# What is excess demand/ excess supply?

I've been reading up on Walras' Law and thought I understood it pretty well. However one of my friends asked me point blank what is an example of excess demand or excess supply is and I had some difficulty answering and realized I had no clue.

What are examples of excess demand and excess supply?

• Are demand and supply more practical for you? – Michael Greinecker Jul 17 '18 at 6:44
• @MichaelGreinecker its the basics of price determination. I guess I don't know how we determine whether there is an excess or not? – EconJohn Jul 17 '18 at 12:35
• If you know what demand is and what supply is, you know what demand minus supply is. There's nothing more to it. – Michael Greinecker Jul 17 '18 at 12:38

Definition 1. Excess supply is supply minus demand.

Definition 2. Excess demand is demand minus supply.

Example 1. A baker posts a sale price of \$2 per loaf of bread. At this price, he is willing to sell up to 300 loaves of bread (per day), but consumers are willing to buy only 200. We say that quantity supplied and quantity demanded (at the price of \$2) are 300 and 200 and write $$S(\2) = 300\text{ and }D(\2) = 200.$$

Excess supply is then $$ES(\2) = S(\2) − D(\2) = 300 - 200 = 100.$$ (If we'd like, we can also say that excess demand is −100.)

Example 2. A baker posts a sale price of \$1 per loaf of bread. At this price, he is willing to sell up to 100 loaves of bread (per day), while consumers are willing to buy 250. We say that quantity supplied and quantity demanded (at the price of \$1) are 100 and 250 and write $$S(\1) = 100\text{ and }D(\1) = 250.$$

Excess demand is then $$ED(\1) = D(\1) − S(\1) = 250 - 100 = 150.$$ (If we'd like, we can also say that excess supply is −150.)

In the real world, the baker may not know precisely how many loaves of bread he's willing to sell at each and every price. Nonetheless, if it is the case that QS obviously greatly exceeds QD (or vice versa), he will either notice this and respond accordingly or go out of business.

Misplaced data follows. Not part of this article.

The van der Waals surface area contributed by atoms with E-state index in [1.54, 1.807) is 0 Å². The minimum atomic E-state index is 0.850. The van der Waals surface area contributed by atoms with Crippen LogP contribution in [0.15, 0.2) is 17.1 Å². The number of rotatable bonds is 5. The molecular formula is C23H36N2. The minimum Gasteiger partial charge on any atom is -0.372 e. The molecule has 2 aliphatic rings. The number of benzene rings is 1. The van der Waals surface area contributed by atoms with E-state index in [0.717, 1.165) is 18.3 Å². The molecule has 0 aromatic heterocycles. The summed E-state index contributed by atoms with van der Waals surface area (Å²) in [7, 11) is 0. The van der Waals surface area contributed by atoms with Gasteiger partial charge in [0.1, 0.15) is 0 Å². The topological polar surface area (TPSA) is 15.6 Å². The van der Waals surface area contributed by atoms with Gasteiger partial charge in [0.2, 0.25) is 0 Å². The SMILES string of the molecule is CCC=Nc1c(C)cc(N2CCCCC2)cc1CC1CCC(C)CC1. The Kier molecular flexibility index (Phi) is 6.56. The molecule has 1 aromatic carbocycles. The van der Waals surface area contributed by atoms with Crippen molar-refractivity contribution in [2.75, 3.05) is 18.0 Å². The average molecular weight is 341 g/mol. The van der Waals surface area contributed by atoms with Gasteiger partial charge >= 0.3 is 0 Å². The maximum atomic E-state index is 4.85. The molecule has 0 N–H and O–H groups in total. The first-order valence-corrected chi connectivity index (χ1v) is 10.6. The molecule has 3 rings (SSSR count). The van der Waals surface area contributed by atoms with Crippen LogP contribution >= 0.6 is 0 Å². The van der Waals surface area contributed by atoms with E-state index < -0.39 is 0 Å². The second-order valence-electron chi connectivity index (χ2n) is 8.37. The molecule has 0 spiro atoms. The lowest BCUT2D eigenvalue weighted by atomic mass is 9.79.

Excess demand is the function describing the amount of quantity demanded above quantity supplied at each price level. Mathematically, it is allowed to be negative (so then we have excess quantity supplied actually).

Remember that the Walrasian construct imagines an "auction" situation when transactions do not take place as long as the market doesn't clear. So somebody (the "walrasian auctioneer") "announces a price, and buyers declare their desired quantities at that price and sellers declare the quantities they want to sell at that price. If the sum of quantities demanded exceeds the sum of quantities supplied, the excess demand function is strictly positive at that price.

A classic case of real-world strictly positive excess quantity demanded is a very large discount a shop may give for an item, but having decided a priori the pieces it will sell at that prices (the desired quantity supplied at the price). The price may be so low that customers may demand more than the quantities that the store desires to sell at that price.